American Crime Story: The People v. O.J. Simpson Exposes the Center of the Biggest Trial in America

Aubry D'Arminio
Cuba Gooding Jr
Ray Mickshaw/FX

The televised 1994-95 trial of popular running back-turned-actor O.J. Simpson for the murder of ex-wife Nicole and waiter Ronald Goldman changed many games. It marked the start of reality TV and sparked the public’s appetite for 24/7 news. (So you can thank O.J. for all the Real Housewives and Nancy Grace.) “And the reaction to the verdict also exposed a huge racial rift in America,” says Nina Jacobson, executive producer of American Crime Story: The People v. O.J. Simpson. “Looking back at O.J. helps us understand the world we live in now—20 years later.”

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But how do you cram all that into one limited series? First, read a good book: Jacobson and fellow executive producer Brad Simpson (no relation to O.J.) based the show on CNN legal analyst Jeffrey Toobin’s nonfiction tome The Run of His Life. “The most intimidating thing was making sure our version was complicated and nuanced while still working as addictive TV,” Simpson says. “We solved that by having great source material.”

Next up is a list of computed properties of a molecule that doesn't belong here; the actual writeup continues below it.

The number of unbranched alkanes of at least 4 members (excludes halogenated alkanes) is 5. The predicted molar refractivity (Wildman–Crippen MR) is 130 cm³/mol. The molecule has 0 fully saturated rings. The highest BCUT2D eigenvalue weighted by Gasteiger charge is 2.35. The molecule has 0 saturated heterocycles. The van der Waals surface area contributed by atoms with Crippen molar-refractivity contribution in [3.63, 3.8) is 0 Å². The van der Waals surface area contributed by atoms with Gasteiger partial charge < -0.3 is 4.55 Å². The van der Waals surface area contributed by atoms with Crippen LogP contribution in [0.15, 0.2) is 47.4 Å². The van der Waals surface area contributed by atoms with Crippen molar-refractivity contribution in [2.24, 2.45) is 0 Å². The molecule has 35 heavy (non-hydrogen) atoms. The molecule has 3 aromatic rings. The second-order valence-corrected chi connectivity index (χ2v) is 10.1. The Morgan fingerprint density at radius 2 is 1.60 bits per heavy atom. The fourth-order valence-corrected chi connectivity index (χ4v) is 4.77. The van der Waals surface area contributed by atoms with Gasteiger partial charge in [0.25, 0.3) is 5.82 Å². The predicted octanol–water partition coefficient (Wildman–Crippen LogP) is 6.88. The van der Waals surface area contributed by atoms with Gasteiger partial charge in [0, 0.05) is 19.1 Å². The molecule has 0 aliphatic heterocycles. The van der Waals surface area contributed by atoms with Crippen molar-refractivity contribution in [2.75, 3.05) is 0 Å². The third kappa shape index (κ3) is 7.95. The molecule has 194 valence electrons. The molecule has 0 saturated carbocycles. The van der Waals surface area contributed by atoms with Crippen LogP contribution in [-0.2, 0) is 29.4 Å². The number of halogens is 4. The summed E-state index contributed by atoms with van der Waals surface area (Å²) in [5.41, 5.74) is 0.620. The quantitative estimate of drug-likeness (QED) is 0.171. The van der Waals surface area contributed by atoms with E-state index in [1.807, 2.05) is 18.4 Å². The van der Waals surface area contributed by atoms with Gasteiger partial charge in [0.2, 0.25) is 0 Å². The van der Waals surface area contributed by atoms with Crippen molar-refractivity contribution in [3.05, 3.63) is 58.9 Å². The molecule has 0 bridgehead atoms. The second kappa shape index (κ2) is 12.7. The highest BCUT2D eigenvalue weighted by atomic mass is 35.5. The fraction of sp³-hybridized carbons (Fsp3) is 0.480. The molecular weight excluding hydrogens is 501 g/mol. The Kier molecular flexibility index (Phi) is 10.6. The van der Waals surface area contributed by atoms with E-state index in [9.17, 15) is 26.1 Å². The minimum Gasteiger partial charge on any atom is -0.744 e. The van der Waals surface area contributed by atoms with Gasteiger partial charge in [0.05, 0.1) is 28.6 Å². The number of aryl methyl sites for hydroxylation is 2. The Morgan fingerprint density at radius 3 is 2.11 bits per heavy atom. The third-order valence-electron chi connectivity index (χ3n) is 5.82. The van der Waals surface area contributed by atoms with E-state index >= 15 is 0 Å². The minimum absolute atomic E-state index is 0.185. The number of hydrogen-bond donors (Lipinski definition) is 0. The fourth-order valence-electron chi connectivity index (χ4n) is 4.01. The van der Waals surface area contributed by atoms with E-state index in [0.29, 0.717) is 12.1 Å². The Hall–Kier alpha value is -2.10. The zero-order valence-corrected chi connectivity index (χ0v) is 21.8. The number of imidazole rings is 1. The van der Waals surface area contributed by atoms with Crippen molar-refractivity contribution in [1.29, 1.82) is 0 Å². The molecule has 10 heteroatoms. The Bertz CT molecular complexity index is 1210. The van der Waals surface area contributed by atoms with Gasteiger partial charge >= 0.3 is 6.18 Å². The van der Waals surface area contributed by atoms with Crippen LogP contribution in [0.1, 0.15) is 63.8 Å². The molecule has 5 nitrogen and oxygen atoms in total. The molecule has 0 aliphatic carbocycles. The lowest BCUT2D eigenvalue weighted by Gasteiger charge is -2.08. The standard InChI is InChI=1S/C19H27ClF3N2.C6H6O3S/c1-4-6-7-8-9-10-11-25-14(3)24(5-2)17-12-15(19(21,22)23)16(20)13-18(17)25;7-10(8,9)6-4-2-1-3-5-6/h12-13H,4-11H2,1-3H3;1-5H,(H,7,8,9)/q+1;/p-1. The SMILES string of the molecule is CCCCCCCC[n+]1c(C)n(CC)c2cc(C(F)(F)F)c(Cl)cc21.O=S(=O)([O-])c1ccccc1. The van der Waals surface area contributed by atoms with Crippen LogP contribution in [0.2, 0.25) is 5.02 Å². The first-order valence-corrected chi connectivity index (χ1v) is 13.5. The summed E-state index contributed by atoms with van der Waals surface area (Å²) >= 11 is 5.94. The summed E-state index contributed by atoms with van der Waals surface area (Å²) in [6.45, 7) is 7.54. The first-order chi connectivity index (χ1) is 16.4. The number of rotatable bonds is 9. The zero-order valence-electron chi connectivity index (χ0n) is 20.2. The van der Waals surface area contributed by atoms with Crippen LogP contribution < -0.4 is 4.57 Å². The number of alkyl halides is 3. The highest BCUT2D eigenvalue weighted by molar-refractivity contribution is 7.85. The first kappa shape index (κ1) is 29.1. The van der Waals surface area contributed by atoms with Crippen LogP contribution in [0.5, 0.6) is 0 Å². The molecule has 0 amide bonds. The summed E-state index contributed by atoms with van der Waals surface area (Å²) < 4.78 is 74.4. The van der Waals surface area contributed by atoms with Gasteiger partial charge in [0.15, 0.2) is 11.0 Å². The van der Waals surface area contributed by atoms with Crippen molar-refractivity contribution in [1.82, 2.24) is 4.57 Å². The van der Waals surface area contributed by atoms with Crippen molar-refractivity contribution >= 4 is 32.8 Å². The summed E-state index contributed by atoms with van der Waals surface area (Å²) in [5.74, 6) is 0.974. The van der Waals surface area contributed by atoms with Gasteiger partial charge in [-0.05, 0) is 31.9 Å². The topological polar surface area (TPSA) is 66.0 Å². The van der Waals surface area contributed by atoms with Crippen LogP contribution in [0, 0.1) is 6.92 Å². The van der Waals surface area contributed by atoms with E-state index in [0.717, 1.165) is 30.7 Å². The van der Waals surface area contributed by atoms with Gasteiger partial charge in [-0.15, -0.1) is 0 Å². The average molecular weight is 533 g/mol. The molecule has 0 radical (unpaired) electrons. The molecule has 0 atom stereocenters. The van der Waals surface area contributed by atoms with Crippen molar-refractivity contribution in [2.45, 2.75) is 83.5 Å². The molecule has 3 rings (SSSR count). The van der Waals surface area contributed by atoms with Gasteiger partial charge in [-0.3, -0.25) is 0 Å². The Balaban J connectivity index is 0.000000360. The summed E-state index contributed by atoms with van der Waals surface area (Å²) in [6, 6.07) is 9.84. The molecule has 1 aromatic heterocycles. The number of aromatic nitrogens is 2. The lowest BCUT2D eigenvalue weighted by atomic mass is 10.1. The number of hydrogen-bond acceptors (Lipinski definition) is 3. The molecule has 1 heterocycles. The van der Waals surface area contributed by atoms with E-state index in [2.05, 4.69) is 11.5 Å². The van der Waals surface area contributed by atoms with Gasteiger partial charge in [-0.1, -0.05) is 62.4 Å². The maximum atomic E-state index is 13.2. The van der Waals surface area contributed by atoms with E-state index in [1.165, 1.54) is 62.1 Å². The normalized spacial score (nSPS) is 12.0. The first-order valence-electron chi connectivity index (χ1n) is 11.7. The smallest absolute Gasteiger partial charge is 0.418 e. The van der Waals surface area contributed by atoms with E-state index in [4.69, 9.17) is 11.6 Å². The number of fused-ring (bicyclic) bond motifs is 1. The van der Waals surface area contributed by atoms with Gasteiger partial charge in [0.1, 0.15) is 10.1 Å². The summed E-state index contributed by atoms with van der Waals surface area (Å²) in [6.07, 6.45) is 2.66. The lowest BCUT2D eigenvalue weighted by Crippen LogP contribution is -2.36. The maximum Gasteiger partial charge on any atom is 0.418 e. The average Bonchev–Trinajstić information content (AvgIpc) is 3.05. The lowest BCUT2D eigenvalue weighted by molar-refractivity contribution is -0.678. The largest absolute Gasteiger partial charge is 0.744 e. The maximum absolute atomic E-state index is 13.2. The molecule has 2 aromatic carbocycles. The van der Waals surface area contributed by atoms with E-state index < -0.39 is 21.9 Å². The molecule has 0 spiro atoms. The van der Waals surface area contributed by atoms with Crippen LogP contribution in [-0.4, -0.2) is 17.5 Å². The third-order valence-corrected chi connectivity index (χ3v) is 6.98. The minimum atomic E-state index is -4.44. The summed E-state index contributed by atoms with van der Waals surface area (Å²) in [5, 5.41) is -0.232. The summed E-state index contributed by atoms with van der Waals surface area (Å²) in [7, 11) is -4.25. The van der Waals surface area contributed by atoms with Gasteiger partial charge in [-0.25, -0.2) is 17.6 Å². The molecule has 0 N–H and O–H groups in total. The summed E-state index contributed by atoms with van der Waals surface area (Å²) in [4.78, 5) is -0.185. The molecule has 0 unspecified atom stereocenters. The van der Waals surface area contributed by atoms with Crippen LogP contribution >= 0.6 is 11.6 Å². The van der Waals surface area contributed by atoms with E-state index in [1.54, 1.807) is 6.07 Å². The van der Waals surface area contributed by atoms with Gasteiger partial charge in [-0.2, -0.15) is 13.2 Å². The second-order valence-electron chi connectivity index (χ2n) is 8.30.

Then, Simpson adds, “always bet on talent.” Emmy-winning American Horror Story cocreator Ryan Murphy directed the pilot, which has a touchdown cast that includes John Travolta, Nathan Lane and Courtney B. Vance as O.J.’s defense attorneys Robert Shapiro, F. Lee Bailey and Johnnie Cochran; Sarah Paulson as Los Angeles prosecutor Marcia Clark; Jordana Brewster as Nicole’s sister, Denise Brown; Connie Britton as witness Faye Resnick; and Academy Award winner Cuba Gooding Jr. as the fallen athlete himself—who was the hardest part to cast.

“O.J. was a beloved figure in America before the trial, someone you would never believe could commit a crime of such violence,” Jacobson says. “So we needed someone with intense charm and warmth but who also had deep chops as an actor.”

And yes, Nicole and O.J.’s close friends Kris Jenner and Robert Kardashian (played by Selma Blair and David Schwimmer) are a big part of the goings-on. “No show is ever unbiased,” Simpson says. “But we tried to be fair to the different people involved in the case. We want everyone to understand what it was like for our characters to be at the center of the biggest trial in American history.”

American Crime Story: The People v. O.J. Simpson, Premieres Tuesday, Feb. 2, 10/9c, FX